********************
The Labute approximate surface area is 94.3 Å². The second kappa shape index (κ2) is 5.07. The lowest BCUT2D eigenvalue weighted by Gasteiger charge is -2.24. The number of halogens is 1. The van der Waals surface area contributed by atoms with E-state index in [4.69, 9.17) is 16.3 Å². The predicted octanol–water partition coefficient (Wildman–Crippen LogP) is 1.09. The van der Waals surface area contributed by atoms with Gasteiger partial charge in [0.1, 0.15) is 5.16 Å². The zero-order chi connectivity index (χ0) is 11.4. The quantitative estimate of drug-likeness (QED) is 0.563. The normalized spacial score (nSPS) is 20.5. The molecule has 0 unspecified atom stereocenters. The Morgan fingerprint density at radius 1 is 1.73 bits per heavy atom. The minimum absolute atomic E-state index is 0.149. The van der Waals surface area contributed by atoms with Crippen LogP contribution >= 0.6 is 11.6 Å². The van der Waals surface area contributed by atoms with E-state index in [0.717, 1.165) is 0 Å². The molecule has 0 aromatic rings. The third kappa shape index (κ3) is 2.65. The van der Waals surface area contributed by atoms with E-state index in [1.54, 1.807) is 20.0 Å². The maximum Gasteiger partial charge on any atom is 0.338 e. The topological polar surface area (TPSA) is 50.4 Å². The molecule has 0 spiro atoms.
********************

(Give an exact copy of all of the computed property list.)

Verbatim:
The Labute approximate surface area is 94.3 Å². The second kappa shape index (κ2) is 5.07. The lowest BCUT2D eigenvalue weighted by Gasteiger charge is -2.24. The number of halogens is 1. The van der Waals surface area contributed by atoms with E-state index in [4.69, 9.17) is 16.3 Å². The predicted octanol–water partition coefficient (Wildman–Crippen LogP) is 1.09. The van der Waals surface area contributed by atoms with Gasteiger partial charge in [0.1, 0.15) is 5.16 Å². The zero-order chi connectivity index (χ0) is 11.4. The quantitative estimate of drug-likeness (QED) is 0.563. The normalized spacial score (nSPS) is 20.5. The molecule has 0 unspecified atom stereocenters. The Morgan fingerprint density at radius 1 is 1.73 bits per heavy atom. The minimum absolute atomic E-state index is 0.149. The van der Waals surface area contributed by atoms with Crippen LogP contribution >= 0.6 is 11.6 Å². The van der Waals surface area contributed by atoms with E-state index in [0.717, 1.165) is 0 Å². The molecule has 0 aromatic rings. The third kappa shape index (κ3) is 2.65. The van der Waals surface area contributed by atoms with E-state index in [1.54, 1.807) is 20.0 Å². The maximum Gasteiger partial charge on any atom is 0.338 e. The topological polar surface area (TPSA) is 50.4 Å². The molecule has 0 spiro atoms.